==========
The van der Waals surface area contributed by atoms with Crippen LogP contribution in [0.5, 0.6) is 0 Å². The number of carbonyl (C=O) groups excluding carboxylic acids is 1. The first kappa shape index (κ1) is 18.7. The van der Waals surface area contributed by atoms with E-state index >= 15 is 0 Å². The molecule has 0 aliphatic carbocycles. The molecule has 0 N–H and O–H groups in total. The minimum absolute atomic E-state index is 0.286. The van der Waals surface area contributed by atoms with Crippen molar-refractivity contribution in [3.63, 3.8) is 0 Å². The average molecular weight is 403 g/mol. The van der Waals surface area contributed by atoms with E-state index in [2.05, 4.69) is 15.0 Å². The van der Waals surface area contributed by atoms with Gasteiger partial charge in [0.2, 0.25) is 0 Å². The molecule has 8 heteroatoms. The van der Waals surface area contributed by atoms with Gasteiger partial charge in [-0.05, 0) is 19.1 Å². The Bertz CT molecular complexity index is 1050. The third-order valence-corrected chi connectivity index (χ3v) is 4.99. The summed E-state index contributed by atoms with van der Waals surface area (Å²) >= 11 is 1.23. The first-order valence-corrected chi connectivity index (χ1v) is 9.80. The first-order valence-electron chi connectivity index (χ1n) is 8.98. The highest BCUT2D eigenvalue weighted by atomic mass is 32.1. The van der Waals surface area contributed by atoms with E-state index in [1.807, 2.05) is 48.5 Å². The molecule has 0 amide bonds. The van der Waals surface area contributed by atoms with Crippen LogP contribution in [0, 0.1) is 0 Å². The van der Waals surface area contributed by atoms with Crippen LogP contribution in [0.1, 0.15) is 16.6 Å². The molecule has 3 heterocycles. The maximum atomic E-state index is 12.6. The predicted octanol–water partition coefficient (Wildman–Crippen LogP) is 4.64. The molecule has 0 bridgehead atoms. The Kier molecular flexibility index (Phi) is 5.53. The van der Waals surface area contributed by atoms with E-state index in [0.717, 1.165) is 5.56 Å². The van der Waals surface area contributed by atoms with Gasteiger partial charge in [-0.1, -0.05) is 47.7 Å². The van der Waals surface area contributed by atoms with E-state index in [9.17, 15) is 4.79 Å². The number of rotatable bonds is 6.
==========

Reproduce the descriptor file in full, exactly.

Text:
The van der Waals surface area contributed by atoms with Crippen LogP contribution in [0.5, 0.6) is 0 Å². The number of carbonyl (C=O) groups excluding carboxylic acids is 1. The first kappa shape index (κ1) is 18.7. The van der Waals surface area contributed by atoms with E-state index >= 15 is 0 Å². The molecule has 0 aliphatic carbocycles. The molecule has 0 N–H and O–H groups in total. The minimum absolute atomic E-state index is 0.286. The van der Waals surface area contributed by atoms with Crippen molar-refractivity contribution in [3.63, 3.8) is 0 Å². The average molecular weight is 403 g/mol. The van der Waals surface area contributed by atoms with E-state index in [2.05, 4.69) is 15.0 Å². The van der Waals surface area contributed by atoms with Gasteiger partial charge in [0.2, 0.25) is 0 Å². The molecule has 8 heteroatoms. The van der Waals surface area contributed by atoms with Gasteiger partial charge in [-0.05, 0) is 19.1 Å². The Bertz CT molecular complexity index is 1050. The third-order valence-corrected chi connectivity index (χ3v) is 4.99. The summed E-state index contributed by atoms with van der Waals surface area (Å²) >= 11 is 1.23. The first-order valence-corrected chi connectivity index (χ1v) is 9.80. The first-order valence-electron chi connectivity index (χ1n) is 8.98. The highest BCUT2D eigenvalue weighted by atomic mass is 32.1. The van der Waals surface area contributed by atoms with E-state index in [1.807, 2.05) is 48.5 Å². The molecule has 0 amide bonds. The van der Waals surface area contributed by atoms with Crippen LogP contribution in [0, 0.1) is 0 Å². The van der Waals surface area contributed by atoms with Crippen LogP contribution in [0.1, 0.15) is 16.6 Å². The molecule has 3 heterocycles. The maximum atomic E-state index is 12.6. The predicted octanol–water partition coefficient (Wildman–Crippen LogP) is 4.64. The molecule has 0 bridgehead atoms. The Kier molecular flexibility index (Phi) is 5.53. The van der Waals surface area contributed by atoms with E-state index in [0.717, 1.165) is 5.56 Å². The van der Waals surface area contributed by atoms with Gasteiger partial charge in [-0.1, -0.05) is 47.7 Å². The van der Waals surface area contributed by atoms with E-state index in [9.17, 15) is 4.79 Å². The number of rotatable bonds is 6.